While the recent arrest of two young women from Palghar grabbed media attention, what was not so well known was the case of two Air India employees who were arrested under Section 66 A and 67 A of the Information Technology (IT) Act in May and jailed for 12 days. The two decided to go public with their woes after the outrage over the girls’ arrests, hoping for some justice.
Thirty-one-year-old Mayank Sharma had returned home after celebrating his wife’s birthday on the night of May 10, 2012, when his doorbell rang at 1.30 a.m. Waiting outside were plainclothes policemen and two in uniform armed with semi-automatic weapons. “They told me to come to the police station with them and when I asked why, they just stared at me,” Mr. Sharma, who works as a cabin crew member of Air India told The Hindu.
Inspector Dinkar Shilwate followed him into the bedroom to make sure he changed his clothes and stared all the while he was doing so. When he tried to call a family member in New Delhi, the police snatched away his mobile phone. They later confiscated his laptop. While this was happening, in Thane, a group of policemen were outside the 15th floor apartment of Air India senior purser K.V. Jaganatharao, 50. The police asked him to accompany them and when he resisted, they told him they had a search and seize warrant. They insisted he come in the police jeep and his family too went along in the dead of night.
They asked Mr. Sharma and Mr. Jaganatharao three questions before they were formally arrested at around 7.30 a.m. on May 11. Whether they had insulted politicians, did they threaten to bomb and kill politicians and did they insult the national flag? All along the route to the cyber police station in Bandra Kurla Complex (BKC) the police kept taunting Mr. Sharma asking him if he wasn’t scared of politicians.
Unlike the Palghar case where the two girls who were charged under Section 66 A of the IT Act got bail immediately, the two Air India employees, active trade union leaders, were in custody for 12 days. The first complaint against them was made by rival trade union leader Kiran Pawaskar from the Shiv Sena who later joined the Nationalist Congress Party (NCP). No one acted on Mr. Pawaskar’s complaint on July 1, 2011 to a senior police officer Vishwas Nangre Patil. This was forwarded to the cyber police station, where police lodged a first information report (FIR) on March 29, 2012 accusing the two of uploading lascivious and defamatory content on social networking sites Facebook and Orkut against the complainant and politicians and also threatening the complainant Sagar Karnik (also of Air India) with death, and insulting the national flag. They were charged with Section 506(2) of the Indian Penal Code and Section 66 A and 67, of the IT Act, apart from Section two of the Prevention of Insults to National Honour Act 1971 by investigating officer Inspector Sunil Ghosalkar of the cyber police station.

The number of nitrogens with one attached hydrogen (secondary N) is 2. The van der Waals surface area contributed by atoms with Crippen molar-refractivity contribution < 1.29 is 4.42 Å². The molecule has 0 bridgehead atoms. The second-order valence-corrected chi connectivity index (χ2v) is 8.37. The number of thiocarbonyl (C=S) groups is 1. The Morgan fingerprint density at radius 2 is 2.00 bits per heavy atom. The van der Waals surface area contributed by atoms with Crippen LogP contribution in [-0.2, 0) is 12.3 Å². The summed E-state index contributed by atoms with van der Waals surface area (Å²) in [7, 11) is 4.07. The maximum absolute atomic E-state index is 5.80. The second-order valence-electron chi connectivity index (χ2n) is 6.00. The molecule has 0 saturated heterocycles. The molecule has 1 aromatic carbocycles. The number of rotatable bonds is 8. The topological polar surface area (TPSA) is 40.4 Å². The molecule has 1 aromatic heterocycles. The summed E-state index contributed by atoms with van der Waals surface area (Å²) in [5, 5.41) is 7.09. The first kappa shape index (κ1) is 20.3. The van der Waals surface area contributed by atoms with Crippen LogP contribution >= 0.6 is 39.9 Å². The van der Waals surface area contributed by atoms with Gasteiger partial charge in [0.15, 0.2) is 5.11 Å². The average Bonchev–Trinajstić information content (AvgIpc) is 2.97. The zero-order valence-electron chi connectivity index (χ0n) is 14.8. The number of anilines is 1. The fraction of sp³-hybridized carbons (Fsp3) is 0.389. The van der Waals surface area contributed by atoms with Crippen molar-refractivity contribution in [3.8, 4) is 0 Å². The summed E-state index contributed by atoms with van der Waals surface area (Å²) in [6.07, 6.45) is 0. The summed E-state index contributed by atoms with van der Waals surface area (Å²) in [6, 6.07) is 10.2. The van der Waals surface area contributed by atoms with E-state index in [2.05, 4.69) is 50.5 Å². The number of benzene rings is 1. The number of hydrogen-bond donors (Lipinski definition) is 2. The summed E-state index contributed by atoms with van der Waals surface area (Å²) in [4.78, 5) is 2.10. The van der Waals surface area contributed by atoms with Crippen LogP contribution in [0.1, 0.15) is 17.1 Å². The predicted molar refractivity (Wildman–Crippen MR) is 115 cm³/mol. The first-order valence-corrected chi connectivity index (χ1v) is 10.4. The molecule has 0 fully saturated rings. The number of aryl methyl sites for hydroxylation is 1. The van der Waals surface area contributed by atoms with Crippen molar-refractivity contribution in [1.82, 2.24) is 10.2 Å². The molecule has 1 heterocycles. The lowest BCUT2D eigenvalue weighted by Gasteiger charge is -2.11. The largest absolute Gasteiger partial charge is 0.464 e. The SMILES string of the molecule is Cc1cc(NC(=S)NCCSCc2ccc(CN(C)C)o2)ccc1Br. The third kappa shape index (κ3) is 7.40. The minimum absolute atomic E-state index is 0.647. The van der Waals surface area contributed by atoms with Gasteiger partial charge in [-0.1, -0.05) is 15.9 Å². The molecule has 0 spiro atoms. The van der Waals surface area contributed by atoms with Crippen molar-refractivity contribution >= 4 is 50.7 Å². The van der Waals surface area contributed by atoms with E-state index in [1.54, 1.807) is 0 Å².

On May 22, they were released on bail by Additional Sessions judge N.R. Borkar who held that it appeared that Section 67 A of the IT Act was not invoked at the time of registration of the FIR and was included while seeking remand. Mr. Jaganatharao told The Hindu that while the original FIR did not have Section 67 A as a charge, it was added by hand by the investigating officer and when this was brought to the judge’s notice, bail was granted. The section which refers to punishment for publishing sexually explicit acts in electronic form, is a non-bailable offence.
The police also took away their Air India identity cards, their passports, their laptops and mobile phones. The police in the remand report stated that there was a dispute in the cabin crew unions between Mr. Karnik and Mr. Sharma and Jaganatharao over the president’s post and they campaigned against Mr. Karnik and others using social networking sites. Union Ministers were also allegedly vilified. In addition the two allegedly threatened to kill the complainant or bomb him, and also insulted the Supreme Court and the national flag. One of the reasons for remand the police cited was the need to investigate whether Mr. Sharma and Jaganatharao had arms or explosives to carry out their threats.
It was only on May 18 that the magistrate allowed the two home-cooked food and their own clothes which the police opposed in court. Mr. Sharma and Mr. Jaganatharao had to approach the Bombay High Court for release of their passports which was done by an order of October 25. They cited a Supreme Court ruling of 2008 which says while the police may have the power to seize a passport under Section 102(1) of the Criminal Procedure Code, it does not have the power to impound the same. Impounding of a passport can only be done by the passport authorities under Section 10(3) of the Passports Act, 1967.
After they got their passports back, they wrote a letter to Air India saying that they were in possession of their travel and identity documents. On November 21, Air India in a reply letter said they were placed under suspension from the date of arrest, May 11 till the time of release on bail, May 22. The letter said they would be assigned flight duties after completion of necessary formalities. Both are getting only their salaries minus their allowances.
A counter complaint was filed against Mr. Karnik that he allegedly threatened to kill Mr. Jaganatharao online but no action was action. This was a clear case of misusing the IT Act and the police by Mr. Pawaskar, alleged Mr. Sharma and Mr. Jaganatharao.
The police are yet to file a charge sheet in the matter.